The Nissan Leaf recently celebrated its 10th birthday, and the Tesla Model S isn’t far behind. That means we’re smack dab in the middle of a decade of “modern” battery electric cars, and we can now observe how these vehicles — and their battery packs — have aged.
However, we need your help to do it! If you’ve owned a battery-electric car for five years or more, we want to hear from you. We especially want to hear from those with even older EVs who have never had their car’s battery pack replaced. We’re hoping for feedback on how these cars are enduring and particularly whether those original range estimates still hold true or have diminished over time.
The goal is to compile the responses we’ve gotten into an article that will present a reasonable picture of how many years of solid range a new EV owner can expect before battery service is required. Some manufacturers offer reassuringly long battery warranties, covering failures within the first 100,000 or 150,000 miles, usually paired with around eight to 10 years of use. Those don’t always account for lost capacity, though. Even if they do, a full charge typically has to deplete to a certain level (maybe 30 to 40 percent less capacity from when new) to qualify for replacement.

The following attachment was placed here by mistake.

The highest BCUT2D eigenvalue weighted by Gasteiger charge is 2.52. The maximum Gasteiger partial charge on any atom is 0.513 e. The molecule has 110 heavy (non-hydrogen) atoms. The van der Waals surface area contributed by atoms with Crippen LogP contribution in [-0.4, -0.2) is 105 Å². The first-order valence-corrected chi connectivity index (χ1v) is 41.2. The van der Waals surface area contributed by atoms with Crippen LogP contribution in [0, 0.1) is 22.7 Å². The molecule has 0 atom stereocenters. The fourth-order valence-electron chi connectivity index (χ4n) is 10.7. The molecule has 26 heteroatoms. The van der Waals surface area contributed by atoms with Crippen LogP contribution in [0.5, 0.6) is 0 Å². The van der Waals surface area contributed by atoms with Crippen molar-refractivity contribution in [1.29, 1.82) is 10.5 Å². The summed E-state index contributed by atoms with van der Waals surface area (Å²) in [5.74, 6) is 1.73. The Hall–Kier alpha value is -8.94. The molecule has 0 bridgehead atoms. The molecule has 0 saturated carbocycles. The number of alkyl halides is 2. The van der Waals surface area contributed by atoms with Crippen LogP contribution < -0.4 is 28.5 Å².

Bearing all that in mind, if you’re still driving an old EV, we’d like to know:
- Your name
- What car do you own and how old is it?
- Did you buy it new or used?
- How many miles are on it?
- How and where do you charge it?
- Has the battery pack been serviced or replaced? If it has, when did the service occur, and was it under warranty?
- Has range on a full charge diminished over time? How so?
- A photo of your car
If you want to be interviewed, please let us know in an email with an re: EV Battery Stories to tips at jalopnik dot com!